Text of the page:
Week 6 Discussion

Topic 1. Societal Aspects of Human Gene Editing. Read the letter-to-the-editor to a newspaper by Dr. Cox, in which he states an opinion about the use of CRISPR for human gene editing.

  • (a) In your own words, what is the main point that Dr. Cox is trying to make?
  • (b) How can our society reconcile differing views about the ethics of using biotechnology? Explain.

Topic 2. Societal Aspects of Gene Drives in Wild Populations. In the article by Zimmer (2017), Kevin Esvelt says that he made a huge mistake by championing the application of a technology that he now says is far too dangerous to actually deploy. In a post of about 125 words, address the following:

  • (a) What is the technology that he championed? What does it consist of and why does he think it’s too risky to use outside the lab?
  • (b) In your opinion, what sorts of laws and regulations, if any, should society put into place to regulate the technology that Esvelt regrets championing?

Topic 3. Pedigrees for Traits that are Controlled by a Single Gene. While most human traits are controlled by more than one gene, a subset of them are controlled by a single gene for that trait. In such cases, the pedigree can be useful in determining the mode of inheritance, such as autosomal dominant, autosomalrecessive, or X-linked recessive. The document Pedigrees.pdf **  contains the pedigree for three different traits from the same family: Trait 1, Trait 2 and Trait 3. In each pedigree, individuals with the trait are shaded. These pedigrees follow the usual conventions for pedigrees: squares are males; circles are female; offspring are drawn under each mating pair. See book for details.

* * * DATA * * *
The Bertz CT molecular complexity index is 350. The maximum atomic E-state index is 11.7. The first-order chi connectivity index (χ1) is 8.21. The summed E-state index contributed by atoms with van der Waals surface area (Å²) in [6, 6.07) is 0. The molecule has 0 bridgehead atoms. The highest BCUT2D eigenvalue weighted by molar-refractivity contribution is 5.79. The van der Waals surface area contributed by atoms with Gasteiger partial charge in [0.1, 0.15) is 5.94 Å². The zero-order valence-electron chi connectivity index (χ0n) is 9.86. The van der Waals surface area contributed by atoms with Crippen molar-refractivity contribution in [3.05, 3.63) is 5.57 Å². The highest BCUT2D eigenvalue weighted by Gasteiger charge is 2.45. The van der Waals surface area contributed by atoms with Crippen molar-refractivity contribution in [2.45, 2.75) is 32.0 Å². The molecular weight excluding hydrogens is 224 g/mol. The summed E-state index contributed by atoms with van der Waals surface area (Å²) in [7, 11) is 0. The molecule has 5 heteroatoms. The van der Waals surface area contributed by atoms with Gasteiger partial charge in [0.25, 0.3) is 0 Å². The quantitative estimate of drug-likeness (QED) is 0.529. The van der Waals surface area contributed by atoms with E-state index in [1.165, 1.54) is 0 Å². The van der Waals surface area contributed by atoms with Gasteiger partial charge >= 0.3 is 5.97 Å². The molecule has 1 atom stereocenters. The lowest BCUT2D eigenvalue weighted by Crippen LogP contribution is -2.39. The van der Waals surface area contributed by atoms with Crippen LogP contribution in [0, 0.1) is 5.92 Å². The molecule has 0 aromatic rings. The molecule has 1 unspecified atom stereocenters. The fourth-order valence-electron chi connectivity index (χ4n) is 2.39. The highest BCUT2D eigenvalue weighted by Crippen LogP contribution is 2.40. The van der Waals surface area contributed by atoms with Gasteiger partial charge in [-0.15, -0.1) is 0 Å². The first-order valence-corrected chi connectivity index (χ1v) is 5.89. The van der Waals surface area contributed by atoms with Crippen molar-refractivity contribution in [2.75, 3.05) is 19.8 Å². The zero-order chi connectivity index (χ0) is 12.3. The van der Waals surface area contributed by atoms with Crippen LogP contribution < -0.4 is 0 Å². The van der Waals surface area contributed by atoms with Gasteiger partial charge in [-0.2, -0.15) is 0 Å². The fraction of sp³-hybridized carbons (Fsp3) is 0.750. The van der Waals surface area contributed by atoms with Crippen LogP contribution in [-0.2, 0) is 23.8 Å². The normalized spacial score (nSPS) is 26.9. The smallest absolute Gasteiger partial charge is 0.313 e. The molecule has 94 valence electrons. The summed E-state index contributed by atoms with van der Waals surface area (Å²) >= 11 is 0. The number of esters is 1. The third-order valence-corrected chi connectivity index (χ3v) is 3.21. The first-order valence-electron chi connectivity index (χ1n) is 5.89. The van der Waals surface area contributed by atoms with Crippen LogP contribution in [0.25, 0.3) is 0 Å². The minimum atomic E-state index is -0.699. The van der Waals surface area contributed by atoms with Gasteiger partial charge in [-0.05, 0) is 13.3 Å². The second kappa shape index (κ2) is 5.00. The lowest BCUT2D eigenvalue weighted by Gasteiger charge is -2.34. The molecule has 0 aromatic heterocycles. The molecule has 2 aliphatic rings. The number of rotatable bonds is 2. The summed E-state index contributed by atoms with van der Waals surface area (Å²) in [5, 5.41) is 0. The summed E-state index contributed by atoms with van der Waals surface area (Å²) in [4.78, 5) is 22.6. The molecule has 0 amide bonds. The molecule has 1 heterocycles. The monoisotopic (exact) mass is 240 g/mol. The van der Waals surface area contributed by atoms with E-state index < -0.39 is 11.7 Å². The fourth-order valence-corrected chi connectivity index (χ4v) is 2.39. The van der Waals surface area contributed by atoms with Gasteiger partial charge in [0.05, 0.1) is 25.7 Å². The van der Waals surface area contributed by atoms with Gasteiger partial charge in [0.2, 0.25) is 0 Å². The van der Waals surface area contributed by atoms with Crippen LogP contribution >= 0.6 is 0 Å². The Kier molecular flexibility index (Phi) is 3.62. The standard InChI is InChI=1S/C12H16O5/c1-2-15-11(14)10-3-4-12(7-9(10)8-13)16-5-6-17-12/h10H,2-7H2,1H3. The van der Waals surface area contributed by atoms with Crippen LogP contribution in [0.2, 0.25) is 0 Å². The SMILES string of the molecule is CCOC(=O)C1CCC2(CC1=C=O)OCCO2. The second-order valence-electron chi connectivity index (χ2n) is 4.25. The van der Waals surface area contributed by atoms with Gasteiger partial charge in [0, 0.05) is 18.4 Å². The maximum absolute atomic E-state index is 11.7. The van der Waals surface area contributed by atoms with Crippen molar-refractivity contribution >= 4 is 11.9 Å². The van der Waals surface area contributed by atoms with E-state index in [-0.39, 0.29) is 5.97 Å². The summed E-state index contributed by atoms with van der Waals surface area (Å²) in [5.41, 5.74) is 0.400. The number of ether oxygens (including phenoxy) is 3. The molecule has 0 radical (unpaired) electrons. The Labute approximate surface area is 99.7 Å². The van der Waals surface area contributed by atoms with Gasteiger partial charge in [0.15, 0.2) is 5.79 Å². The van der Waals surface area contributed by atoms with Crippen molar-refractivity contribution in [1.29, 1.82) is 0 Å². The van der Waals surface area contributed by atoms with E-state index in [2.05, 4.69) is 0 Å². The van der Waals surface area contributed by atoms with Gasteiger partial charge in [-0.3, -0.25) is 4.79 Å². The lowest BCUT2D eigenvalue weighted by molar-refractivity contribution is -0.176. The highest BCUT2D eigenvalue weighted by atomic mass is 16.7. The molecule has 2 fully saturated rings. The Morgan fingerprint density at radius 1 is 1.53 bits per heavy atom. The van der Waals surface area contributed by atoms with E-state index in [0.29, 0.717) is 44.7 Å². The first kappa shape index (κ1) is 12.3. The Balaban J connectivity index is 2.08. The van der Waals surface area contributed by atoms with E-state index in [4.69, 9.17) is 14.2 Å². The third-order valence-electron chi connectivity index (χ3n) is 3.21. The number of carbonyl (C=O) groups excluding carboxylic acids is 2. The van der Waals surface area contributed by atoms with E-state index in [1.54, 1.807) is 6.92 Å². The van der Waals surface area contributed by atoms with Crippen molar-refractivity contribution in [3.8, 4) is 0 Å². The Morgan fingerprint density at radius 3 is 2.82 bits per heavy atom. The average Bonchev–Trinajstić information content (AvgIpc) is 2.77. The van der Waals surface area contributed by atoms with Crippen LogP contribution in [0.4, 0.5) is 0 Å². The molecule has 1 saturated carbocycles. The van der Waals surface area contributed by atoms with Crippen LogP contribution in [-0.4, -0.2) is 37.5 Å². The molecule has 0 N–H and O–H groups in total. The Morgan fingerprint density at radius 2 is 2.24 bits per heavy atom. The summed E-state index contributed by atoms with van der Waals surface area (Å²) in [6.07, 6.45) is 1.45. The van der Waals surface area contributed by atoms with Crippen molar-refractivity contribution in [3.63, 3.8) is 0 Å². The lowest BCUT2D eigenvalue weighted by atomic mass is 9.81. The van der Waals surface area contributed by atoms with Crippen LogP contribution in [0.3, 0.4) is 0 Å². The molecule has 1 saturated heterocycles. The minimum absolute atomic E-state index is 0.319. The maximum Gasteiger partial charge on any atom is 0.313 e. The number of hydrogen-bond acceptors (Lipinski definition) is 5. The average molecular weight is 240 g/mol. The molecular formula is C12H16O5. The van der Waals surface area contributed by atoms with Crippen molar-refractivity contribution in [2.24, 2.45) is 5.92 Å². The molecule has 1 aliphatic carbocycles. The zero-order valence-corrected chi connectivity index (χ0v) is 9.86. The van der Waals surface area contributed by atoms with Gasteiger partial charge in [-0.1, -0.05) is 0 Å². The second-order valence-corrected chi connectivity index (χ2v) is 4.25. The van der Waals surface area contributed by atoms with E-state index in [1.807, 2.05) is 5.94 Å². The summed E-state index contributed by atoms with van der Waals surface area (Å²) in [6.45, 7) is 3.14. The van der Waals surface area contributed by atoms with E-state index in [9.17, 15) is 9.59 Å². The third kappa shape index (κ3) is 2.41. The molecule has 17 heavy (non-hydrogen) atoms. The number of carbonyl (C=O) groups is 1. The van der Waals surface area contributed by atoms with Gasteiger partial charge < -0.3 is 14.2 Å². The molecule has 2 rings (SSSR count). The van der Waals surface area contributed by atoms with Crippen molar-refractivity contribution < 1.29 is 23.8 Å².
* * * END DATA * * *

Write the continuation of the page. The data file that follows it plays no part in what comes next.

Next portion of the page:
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  • (a) Which of the three traits (Trait 1, Trait 2, Trait 3) follows an X-linked recessive pattern of inheritance?
  • (b) Which clues from the pedigree support your conclusion?

References

Cox, J. (2017, October 11). Compromise sure beats division. Courier-Record Newspaper [Blackstone, Virginia], p. A4. Can be found via this link:  cox crisprletter.pdf **

Zimmer, C. (2017, November 16). ‘Gene drives’ are too risky for field trials, scientists say. The New York Times. Retrieved from https://www.nytimes.com/2017/11/16/science/gene-drives-crispr.html?_r=0

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